My Earliest Memory About Learning
The earliest memory I have of learning to write would have to be in preschool. The classroom was a rectangular shaped room with 4 main round tables where all the students sat, the teacher's desk was off to the side, and in the back of the classroom were toys and things for recess. It was warm, and it smelled like crayons. My teacher came in and said, "Good morning class today we are going to practice writing our names!" The teacher then started passing out the papers. When I got mine I looked at it, it was a big white sheet of notebook paper with my name written down one side. The other side had my name written with dotted lines, so we just had to trace it. The writing utensils we used were those red china markers; the kind that you peel away the outer layer as you use.
I remember being very excited to learn how to write my own name; the excitement was almost comparable to Christmas morning; as I traced the lines that formed my name I felt like I was on top of the world. There was still something missing; I looked down at my work and even though I knew that the letters I had traced formed words which were my name I didn't really understand it because I couldn't read yet. We kept practicing until eventually we got rid of the dotted lines and I was no longer just tracing my name I was writing it. I started to understand how the sounds the letters made came together to form my name.
After school I had my long bus ride home to my grandparent's house. I was so ecstatic the whole bus ride home. I couldn't wait to tell my grandparents and later my parents what I had learned at school. The bus dropped me off in front of their house and I went inside, and I told everyone about how I learned how to write my own name. They were all so proud of me, but I wanted to do more. I really wanted to learn how to read but it was so frustrating to me. I went back to my room and got out some of my favorite books like "Where the Wild Things Are" but no matter how long I stared at the pages those words meant nothing to me. They were nothing more than random letters all over a page.
I felt like there was some secret or something that nobody was telling me because adults read things every day without effort. Here I was struggling to read even the most basic books. I told my parents I wanted to read but my mother said, "You'll learn it when you're a bit older." That answer didn't make me feel any better about it either. The only thing I had to do was practice. My mother started me small, she had these cards with small words on them. She would scatter them all out and I would have to find each matching set of words. When either my Mom or Dad would read me bed time stories they would point to each word with their finger, so I could try and follow along.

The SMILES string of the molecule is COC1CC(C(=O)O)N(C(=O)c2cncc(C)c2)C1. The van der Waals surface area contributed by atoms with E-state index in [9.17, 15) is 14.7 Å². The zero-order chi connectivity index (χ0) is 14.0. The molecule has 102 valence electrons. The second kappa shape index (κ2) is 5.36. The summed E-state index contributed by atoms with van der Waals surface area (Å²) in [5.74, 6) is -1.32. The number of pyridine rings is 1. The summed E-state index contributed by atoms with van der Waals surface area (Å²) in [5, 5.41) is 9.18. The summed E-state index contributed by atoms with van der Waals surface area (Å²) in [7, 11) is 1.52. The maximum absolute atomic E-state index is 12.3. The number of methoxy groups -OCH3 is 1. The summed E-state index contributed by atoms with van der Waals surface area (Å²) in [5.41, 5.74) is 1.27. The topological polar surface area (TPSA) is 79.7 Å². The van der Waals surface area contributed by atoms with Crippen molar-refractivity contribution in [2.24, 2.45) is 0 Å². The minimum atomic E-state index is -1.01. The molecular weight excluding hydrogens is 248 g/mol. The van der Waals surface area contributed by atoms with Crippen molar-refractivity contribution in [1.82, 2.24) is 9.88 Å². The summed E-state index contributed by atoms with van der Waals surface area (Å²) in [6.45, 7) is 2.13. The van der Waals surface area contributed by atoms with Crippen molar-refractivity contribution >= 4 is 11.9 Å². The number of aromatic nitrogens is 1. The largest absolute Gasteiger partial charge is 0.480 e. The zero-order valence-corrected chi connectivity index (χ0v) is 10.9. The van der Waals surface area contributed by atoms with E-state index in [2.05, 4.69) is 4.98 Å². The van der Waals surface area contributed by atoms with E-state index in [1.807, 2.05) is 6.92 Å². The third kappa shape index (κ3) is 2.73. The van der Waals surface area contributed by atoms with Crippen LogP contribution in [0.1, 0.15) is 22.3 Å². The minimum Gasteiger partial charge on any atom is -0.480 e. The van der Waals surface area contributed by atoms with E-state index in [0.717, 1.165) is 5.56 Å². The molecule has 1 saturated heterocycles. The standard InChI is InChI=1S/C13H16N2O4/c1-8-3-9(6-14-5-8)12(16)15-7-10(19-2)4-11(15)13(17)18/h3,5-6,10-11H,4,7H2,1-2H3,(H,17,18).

It seemed like forever but finally after months of practicing I started to catch on and I could read some of those smaller more familiar words that I had been practicing with but if I got to an unfamiliar word it was like hitting a wall. I would try to read everything I could that I saw in public. I would try and read restaurant signs, street signs, anything that caught my eye. This of course got quite annoying to my parents because every time I couldn't read something I would have to ask them "Hey what's that sign say?".
Finally, after many months later I noticed I was getting better at reading and reading was also becoming easier. I kept practicing and before I knew it I could even read the comics in the newspaper. Eventually I could even read books by myself.
In conclusion I learned that it takes time to learn a new skill and there is no use getting frustrated because something that's hard for you is easy for everyone else. Who knows maybe things would have turned out differently if I didn't act the way I did. I might have ended up hating reading instead of loving it if I never took the time to collect myself and realize it was going to take time.
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